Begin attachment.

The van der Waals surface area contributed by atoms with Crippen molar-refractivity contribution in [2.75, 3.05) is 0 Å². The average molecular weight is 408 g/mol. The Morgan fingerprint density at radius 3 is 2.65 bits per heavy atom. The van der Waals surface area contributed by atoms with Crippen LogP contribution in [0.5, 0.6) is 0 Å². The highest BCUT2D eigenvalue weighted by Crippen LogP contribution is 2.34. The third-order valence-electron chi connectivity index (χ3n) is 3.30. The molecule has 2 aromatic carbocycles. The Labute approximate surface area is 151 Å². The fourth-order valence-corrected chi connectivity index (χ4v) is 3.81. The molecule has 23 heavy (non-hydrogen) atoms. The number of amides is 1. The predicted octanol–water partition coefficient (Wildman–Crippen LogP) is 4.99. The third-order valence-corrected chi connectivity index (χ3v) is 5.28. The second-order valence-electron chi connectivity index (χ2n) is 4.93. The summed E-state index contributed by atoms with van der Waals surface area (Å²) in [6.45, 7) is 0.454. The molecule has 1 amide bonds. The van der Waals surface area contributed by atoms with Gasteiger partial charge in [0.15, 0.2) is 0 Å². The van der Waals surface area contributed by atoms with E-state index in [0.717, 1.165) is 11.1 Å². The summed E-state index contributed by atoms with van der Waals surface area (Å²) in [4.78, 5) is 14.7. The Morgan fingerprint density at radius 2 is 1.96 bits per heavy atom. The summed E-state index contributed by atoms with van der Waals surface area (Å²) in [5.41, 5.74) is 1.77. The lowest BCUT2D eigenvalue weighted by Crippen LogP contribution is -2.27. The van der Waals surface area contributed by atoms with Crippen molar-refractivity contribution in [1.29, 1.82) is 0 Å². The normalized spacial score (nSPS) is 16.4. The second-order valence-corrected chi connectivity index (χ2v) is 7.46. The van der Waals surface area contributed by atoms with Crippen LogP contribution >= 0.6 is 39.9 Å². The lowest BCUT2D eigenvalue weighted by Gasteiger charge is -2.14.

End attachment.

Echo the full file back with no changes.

The van der Waals surface area contributed by atoms with Crippen molar-refractivity contribution in [2.75, 3.05) is 0 Å². The average molecular weight is 408 g/mol. The Morgan fingerprint density at radius 3 is 2.65 bits per heavy atom. The van der Waals surface area contributed by atoms with Crippen LogP contribution in [0.5, 0.6) is 0 Å². The highest BCUT2D eigenvalue weighted by Crippen LogP contribution is 2.34. The third-order valence-electron chi connectivity index (χ3n) is 3.30. The molecule has 2 aromatic carbocycles. The Labute approximate surface area is 151 Å². The fourth-order valence-corrected chi connectivity index (χ4v) is 3.81. The molecule has 23 heavy (non-hydrogen) atoms. The number of amides is 1. The predicted octanol–water partition coefficient (Wildman–Crippen LogP) is 4.99. The third-order valence-corrected chi connectivity index (χ3v) is 5.28. The second-order valence-electron chi connectivity index (χ2n) is 4.93. The summed E-state index contributed by atoms with van der Waals surface area (Å²) in [6.45, 7) is 0.454. The molecule has 1 amide bonds. The van der Waals surface area contributed by atoms with Gasteiger partial charge in [0.15, 0.2) is 0 Å². The van der Waals surface area contributed by atoms with E-state index in [0.717, 1.165) is 11.1 Å². The summed E-state index contributed by atoms with van der Waals surface area (Å²) in [4.78, 5) is 14.7. The Morgan fingerprint density at radius 2 is 1.96 bits per heavy atom. The summed E-state index contributed by atoms with van der Waals surface area (Å²) in [5.41, 5.74) is 1.77. The lowest BCUT2D eigenvalue weighted by Crippen LogP contribution is -2.27. The van der Waals surface area contributed by atoms with Crippen molar-refractivity contribution in [1.29, 1.82) is 0 Å². The normalized spacial score (nSPS) is 16.4. The second-order valence-corrected chi connectivity index (χ2v) is 7.46. The van der Waals surface area contributed by atoms with Crippen LogP contribution >= 0.6 is 39.9 Å². The lowest BCUT2D eigenvalue weighted by Gasteiger charge is -2.14.